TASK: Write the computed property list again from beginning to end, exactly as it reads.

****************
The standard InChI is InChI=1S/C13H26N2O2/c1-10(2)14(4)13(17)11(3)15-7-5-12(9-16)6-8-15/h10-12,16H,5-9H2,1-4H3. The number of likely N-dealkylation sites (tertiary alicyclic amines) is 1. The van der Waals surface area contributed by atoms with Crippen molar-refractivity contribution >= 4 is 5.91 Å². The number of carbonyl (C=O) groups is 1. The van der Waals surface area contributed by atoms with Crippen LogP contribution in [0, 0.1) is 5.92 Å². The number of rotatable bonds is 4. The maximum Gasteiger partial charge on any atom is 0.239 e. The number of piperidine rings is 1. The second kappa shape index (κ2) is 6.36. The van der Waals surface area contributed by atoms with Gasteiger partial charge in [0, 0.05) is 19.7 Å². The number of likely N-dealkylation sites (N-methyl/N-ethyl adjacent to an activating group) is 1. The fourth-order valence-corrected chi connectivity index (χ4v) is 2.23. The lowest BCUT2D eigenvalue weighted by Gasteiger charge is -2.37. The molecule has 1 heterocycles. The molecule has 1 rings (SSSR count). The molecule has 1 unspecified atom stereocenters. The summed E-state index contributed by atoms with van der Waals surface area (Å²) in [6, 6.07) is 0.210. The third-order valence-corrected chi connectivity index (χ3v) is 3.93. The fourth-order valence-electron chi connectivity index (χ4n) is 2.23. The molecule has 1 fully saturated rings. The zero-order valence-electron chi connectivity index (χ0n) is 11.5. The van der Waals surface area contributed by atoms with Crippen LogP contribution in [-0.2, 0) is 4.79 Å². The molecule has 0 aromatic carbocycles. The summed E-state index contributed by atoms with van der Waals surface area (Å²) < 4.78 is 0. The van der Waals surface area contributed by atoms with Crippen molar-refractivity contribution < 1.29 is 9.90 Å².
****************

The standard InChI is InChI=1S/C13H26N2O2/c1-10(2)14(4)13(17)11(3)15-7-5-12(9-16)6-8-15/h10-12,16H,5-9H2,1-4H3. The number of likely N-dealkylation sites (tertiary alicyclic amines) is 1. The van der Waals surface area contributed by atoms with Crippen molar-refractivity contribution >= 4 is 5.91 Å². The number of carbonyl (C=O) groups is 1. The van der Waals surface area contributed by atoms with Crippen LogP contribution in [0, 0.1) is 5.92 Å². The number of rotatable bonds is 4. The maximum Gasteiger partial charge on any atom is 0.239 e. The number of piperidine rings is 1. The second kappa shape index (κ2) is 6.36. The van der Waals surface area contributed by atoms with Gasteiger partial charge in [0, 0.05) is 19.7 Å². The number of likely N-dealkylation sites (N-methyl/N-ethyl adjacent to an activating group) is 1. The fourth-order valence-corrected chi connectivity index (χ4v) is 2.23. The lowest BCUT2D eigenvalue weighted by Gasteiger charge is -2.37. The molecule has 1 heterocycles. The molecule has 1 rings (SSSR count). The molecule has 1 unspecified atom stereocenters. The summed E-state index contributed by atoms with van der Waals surface area (Å²) in [6, 6.07) is 0.210. The third-order valence-corrected chi connectivity index (χ3v) is 3.93. The fourth-order valence-electron chi connectivity index (χ4n) is 2.23. The molecule has 1 fully saturated rings. The zero-order valence-electron chi connectivity index (χ0n) is 11.5. The van der Waals surface area contributed by atoms with Crippen LogP contribution in [-0.2, 0) is 4.79 Å². The molecule has 0 aromatic carbocycles. The summed E-state index contributed by atoms with van der Waals surface area (Å²) < 4.78 is 0. The van der Waals surface area contributed by atoms with Crippen molar-refractivity contribution < 1.29 is 9.90 Å².